Thursday, 24 Sep 2020
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14/09/2020 03:57 PM

By Erda Khursyiah Basir

KUALA LUMPUR Bernama) – Malaysians of all races will feel a sense of belonging if their rights are safeguarded and no one is made to feel marginalised and unappreciated.

If every Malaysian were to harbour this feeling of sense of belonging, they would all strive to protect and defend their nation from any threat, regardless of whether they belong to a majority or minority race or live in the peninsula, Sabah or Sarawak.


Prof Dr Jayum Anak Jawan.

Prof Dr Jayum Anak Jawan, a professor in politics and government at Universiti Putra Malaysia’s Faculty of Human Ecology and who is also the university’s first appointee to the Tan Sri Empiang Jabu Research Chair, said to realise this, all ethnic groups must have representation from the grassroots to the highest levels in various fields.      

“Opportunities should be given to all races and the distribution of power should be done accordingly. This includes allocating certain (government) posts for representatives of Sabah and Sarawak ethnic groups in order to involve them in the administration of the nation,” he told Bernama.

Jayum, who is a Dayak Iban and hails from Sungai Assan in Sibu, Sarawak, said minority groups are not demanding for an equal number of seats in Parliament or for all their leaders to be given federal appointments.

“As long as the ethnic groups have their respective representatives (at the federal level), the sense of togetherness will exist,” he said, adding that no minority group should be denied its rights as all of them are contributing to the progress and development of this nation.

“Denying them their rights is akin to discrimination, which will only stifle efforts to foster unity in this country’s plural society.”

 

UPHOLD RUKUN NEGARA PRINCIPLES

Stressing that the people’s appreciation of the Rukun Negara principles can contribute towards feeling a sense of belonging to the nation, Jayum said Malaysians should refer to the five tenets – Belief in God, Loyalty to King and Country, Upholding the Constitution, Rule of Law and Good Behaviour and Morality – to guide them in their daily lives.

Fifty years have gone since the fourth Yang di-Pertuan Agong Tuanku Ismail Nasiruddin Shah Ibni Al-Marhum Sultan Zainal Abidin proclaimed the national principles on Aug 31, 1970, and it is time Malaysians became more mature and learned to coexist with one another, as well as view their racial and cultural differences as an asset for the nation, he said.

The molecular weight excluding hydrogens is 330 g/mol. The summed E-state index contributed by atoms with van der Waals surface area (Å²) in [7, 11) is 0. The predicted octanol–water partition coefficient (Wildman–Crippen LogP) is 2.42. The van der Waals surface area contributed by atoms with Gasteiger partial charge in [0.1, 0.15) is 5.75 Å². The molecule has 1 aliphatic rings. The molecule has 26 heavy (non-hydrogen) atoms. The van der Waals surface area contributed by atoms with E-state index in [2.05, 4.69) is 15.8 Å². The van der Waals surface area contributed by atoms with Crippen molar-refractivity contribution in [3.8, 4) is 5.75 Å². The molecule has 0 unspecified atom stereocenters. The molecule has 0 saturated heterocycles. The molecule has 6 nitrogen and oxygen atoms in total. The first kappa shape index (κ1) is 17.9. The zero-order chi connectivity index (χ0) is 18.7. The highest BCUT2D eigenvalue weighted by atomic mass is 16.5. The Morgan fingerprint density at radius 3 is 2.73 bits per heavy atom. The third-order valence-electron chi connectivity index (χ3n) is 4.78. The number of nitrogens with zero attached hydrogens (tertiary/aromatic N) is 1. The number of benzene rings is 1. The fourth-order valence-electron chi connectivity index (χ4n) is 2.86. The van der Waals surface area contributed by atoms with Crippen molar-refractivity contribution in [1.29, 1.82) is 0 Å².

He also said that the winds of change have been blowing through the nation's political landscape since 2018 when the popularity of race-based political parties started to dip.

“In today’s political scenario, political parties must get the support of all races (in order to rule the nation). As such, all parties have to be balanced (in their views and support) so that the people, as voters, have confidence in them,” he added.


Suney Leo Ertza Neo a/l Sulaiman.

Meanwhile, Suney Leo Ertza Neo Sulaiman, who is a member of the Development and Safety Committee (Youth Bureau) at Kampung Orang Asli Sungai Kiol in Jerantut, Pahang, said racial stereotyping must stop and so must the use of words or terms deemed derogatory to certain ethnic groups.  

Only mutual respect for one another’s way of life, culture and language can ensure harmony in a multiracial and multi-religious society, said Suney Leo, who hails from the Che Wong Orang Asli group.

“There are still people who belittle the Orang Asli’s looks, lack of skills and backwardness. They may say it in jest but such a thing will not happen if mutual respect exists among the races,” he said.     

 

LAG BEHIND IN EDUCATION


Members of the Kuantan Municipal Council's Cultural Brigade dressed in the traditional attire of the various ethnic groups. --fotoBERNAMA (2020) ALL RIGHTS RESERVED

Stressing that minority groups also deserve to enjoy the fruits of the nation’s prosperity, he said they should also get to benefit from infrastructure development such as tarred roads, clean water and electricity supplies and communication networks.   

“These are now the basic necessities of life and if we have minorities still demanding for them, then it’s time the authorities went on the ground to see how certain ethnic groups live, especially those who live in the interior,” he said.

Suney Leo also said there are still many Orang Asli children and youths who are lagging behind in education and he urged the Department for Orang Asli Development to search for a better mechanism to prod the Orang Asli to get out of their comfort zone.

On the level of patriotism among the Orang Asli, he said they are not only patriotic but also have a lot of respect for the Rukun Negara.

“But the way they express their patriotism may be different and the general public might find it difficult to evaluate it,” he added.

To strengthen the spirit of patriotism among the Orang Asli, said Suney Leo, the government should consider declaring a public holiday in recognition of their festivals.  

“We are also hoping the government would allocate more reserve land for the Orang Asli,” he said, adding that the Orang Asli and Sabah and Sarawak ethnic communities should also be represented in the nation’s unity agenda so that no one feels left out.

 

Translated by Rema Nambiar

BERNAMA

 

 

 


 

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